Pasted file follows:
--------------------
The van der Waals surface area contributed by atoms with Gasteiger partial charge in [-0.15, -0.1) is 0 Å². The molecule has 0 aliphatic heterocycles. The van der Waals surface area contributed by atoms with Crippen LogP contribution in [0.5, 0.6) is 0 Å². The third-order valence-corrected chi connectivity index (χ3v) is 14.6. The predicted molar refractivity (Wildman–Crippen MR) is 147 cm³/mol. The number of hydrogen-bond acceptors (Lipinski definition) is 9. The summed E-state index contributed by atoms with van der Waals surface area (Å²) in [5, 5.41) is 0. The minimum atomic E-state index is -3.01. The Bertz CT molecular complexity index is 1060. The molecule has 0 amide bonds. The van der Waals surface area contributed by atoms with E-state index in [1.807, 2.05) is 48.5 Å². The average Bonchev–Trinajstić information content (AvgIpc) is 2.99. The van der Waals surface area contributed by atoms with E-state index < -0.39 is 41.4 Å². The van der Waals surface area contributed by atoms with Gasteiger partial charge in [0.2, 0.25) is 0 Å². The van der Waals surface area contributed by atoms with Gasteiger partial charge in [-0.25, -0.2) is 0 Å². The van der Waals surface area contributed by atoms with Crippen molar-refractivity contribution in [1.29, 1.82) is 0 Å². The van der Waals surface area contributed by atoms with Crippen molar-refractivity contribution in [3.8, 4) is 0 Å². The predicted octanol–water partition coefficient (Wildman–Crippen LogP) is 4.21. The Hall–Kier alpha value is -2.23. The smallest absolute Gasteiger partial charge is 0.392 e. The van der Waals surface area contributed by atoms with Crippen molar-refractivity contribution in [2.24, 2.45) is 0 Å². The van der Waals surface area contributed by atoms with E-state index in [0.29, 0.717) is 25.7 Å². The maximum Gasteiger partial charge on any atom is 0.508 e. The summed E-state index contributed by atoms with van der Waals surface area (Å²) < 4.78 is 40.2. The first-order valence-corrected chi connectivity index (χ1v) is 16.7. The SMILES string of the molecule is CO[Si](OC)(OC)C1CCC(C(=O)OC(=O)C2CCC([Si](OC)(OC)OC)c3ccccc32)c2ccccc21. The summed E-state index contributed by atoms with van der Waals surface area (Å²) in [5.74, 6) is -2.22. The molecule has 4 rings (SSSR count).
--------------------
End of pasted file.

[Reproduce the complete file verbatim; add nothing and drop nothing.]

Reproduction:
The van der Waals surface area contributed by atoms with Gasteiger partial charge in [-0.15, -0.1) is 0 Å². The molecule has 0 aliphatic heterocycles. The van der Waals surface area contributed by atoms with Crippen LogP contribution in [0.5, 0.6) is 0 Å². The third-order valence-corrected chi connectivity index (χ3v) is 14.6. The predicted molar refractivity (Wildman–Crippen MR) is 147 cm³/mol. The number of hydrogen-bond acceptors (Lipinski definition) is 9. The summed E-state index contributed by atoms with van der Waals surface area (Å²) in [5, 5.41) is 0. The minimum atomic E-state index is -3.01. The Bertz CT molecular complexity index is 1060. The molecule has 0 amide bonds. The van der Waals surface area contributed by atoms with E-state index in [1.807, 2.05) is 48.5 Å². The average Bonchev–Trinajstić information content (AvgIpc) is 2.99. The van der Waals surface area contributed by atoms with E-state index < -0.39 is 41.4 Å². The van der Waals surface area contributed by atoms with Gasteiger partial charge in [0.2, 0.25) is 0 Å². The van der Waals surface area contributed by atoms with Gasteiger partial charge in [-0.25, -0.2) is 0 Å². The van der Waals surface area contributed by atoms with Crippen molar-refractivity contribution in [1.29, 1.82) is 0 Å². The van der Waals surface area contributed by atoms with Crippen molar-refractivity contribution in [3.8, 4) is 0 Å². The predicted octanol–water partition coefficient (Wildman–Crippen LogP) is 4.21. The Hall–Kier alpha value is -2.23. The smallest absolute Gasteiger partial charge is 0.392 e. The van der Waals surface area contributed by atoms with Crippen molar-refractivity contribution in [2.24, 2.45) is 0 Å². The van der Waals surface area contributed by atoms with E-state index in [0.29, 0.717) is 25.7 Å². The maximum Gasteiger partial charge on any atom is 0.508 e. The summed E-state index contributed by atoms with van der Waals surface area (Å²) < 4.78 is 40.2. The first-order valence-corrected chi connectivity index (χ1v) is 16.7. The SMILES string of the molecule is CO[Si](OC)(OC)C1CCC(C(=O)OC(=O)C2CCC([Si](OC)(OC)OC)c3ccccc32)c2ccccc21. The summed E-state index contributed by atoms with van der Waals surface area (Å²) in [5.74, 6) is -2.22. The molecule has 4 rings (SSSR count).